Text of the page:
We went to the information office to ask about trail maps and were told we would need a get a permit the next morning before our walk. We could not do it today.

We showed up the next morning and were handed what seemed to be an unnecessarily detailed form for a six-mile walk. It was less complicated to get permission to hike the HST. {Maryanne: By completing the form, we also agreed to waive all rights to sue, and inexplicably agreed to not hitch-hike on the island}

We started off the walk by cheekily going opposite the recommended direction. We walked along a coast road above two pretty coves: 4th of July Cove and Cherry Cove. 4th of July is owned by a very nice looking yacht club and surrounded by a lot of Private Property signs. Cherry Cove is home to a big (empty for the season) Boy Scout camp.

We then turned away from the water and headed straight uphill towards the middle of the island on a trail that didn't bother with switchbacks. We saw a lot of palm cactus, as well as a few other endemic species as we made our way too the top of the other side of the next valley. From there, we descended steeply to Catalina Harbor before crossing back into town.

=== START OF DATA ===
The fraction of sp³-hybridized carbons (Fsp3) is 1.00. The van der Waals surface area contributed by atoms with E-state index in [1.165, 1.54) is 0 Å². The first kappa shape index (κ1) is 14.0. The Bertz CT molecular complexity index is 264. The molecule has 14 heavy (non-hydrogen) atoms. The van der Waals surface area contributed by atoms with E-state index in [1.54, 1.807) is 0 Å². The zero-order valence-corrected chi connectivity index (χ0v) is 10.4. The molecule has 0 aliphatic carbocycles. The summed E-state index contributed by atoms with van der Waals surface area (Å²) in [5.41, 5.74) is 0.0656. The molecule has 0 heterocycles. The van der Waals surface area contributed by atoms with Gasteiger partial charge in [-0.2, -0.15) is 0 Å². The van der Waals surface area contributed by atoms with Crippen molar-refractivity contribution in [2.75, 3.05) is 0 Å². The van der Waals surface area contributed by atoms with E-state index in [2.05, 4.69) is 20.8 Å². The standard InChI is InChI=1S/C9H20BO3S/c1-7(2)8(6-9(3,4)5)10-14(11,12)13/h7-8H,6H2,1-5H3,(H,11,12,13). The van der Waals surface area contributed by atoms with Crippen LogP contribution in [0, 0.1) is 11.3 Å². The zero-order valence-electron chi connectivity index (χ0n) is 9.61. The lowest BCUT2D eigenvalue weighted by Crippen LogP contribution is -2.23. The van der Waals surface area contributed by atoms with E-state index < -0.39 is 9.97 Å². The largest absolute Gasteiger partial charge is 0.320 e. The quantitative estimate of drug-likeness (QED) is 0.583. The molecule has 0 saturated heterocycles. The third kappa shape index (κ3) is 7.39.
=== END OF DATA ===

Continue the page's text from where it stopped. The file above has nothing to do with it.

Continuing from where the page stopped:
Views from Goat Whisker Trail

As we passed the harbor, we collected our laundry and shower stuff from the dinghy and carried them into town for an afternoon of fun. Once at the dinghy we found our laundry bag had been emptied and our items were all over the dingy. We *Think* it must have been one or more of the ravens that hung around the village.. Oops.

Laundry before departing

Maryanne: Two Harbors (as it is known) is not quite so dire as Kyle implies, but it is certainly basic, remote, and quite the quiet get-a-way.. It was a bit too rustic for me to enjoy (given the price to stay there), but it was indeed picturesque. Two days was enough - time to move on to something a little more busy.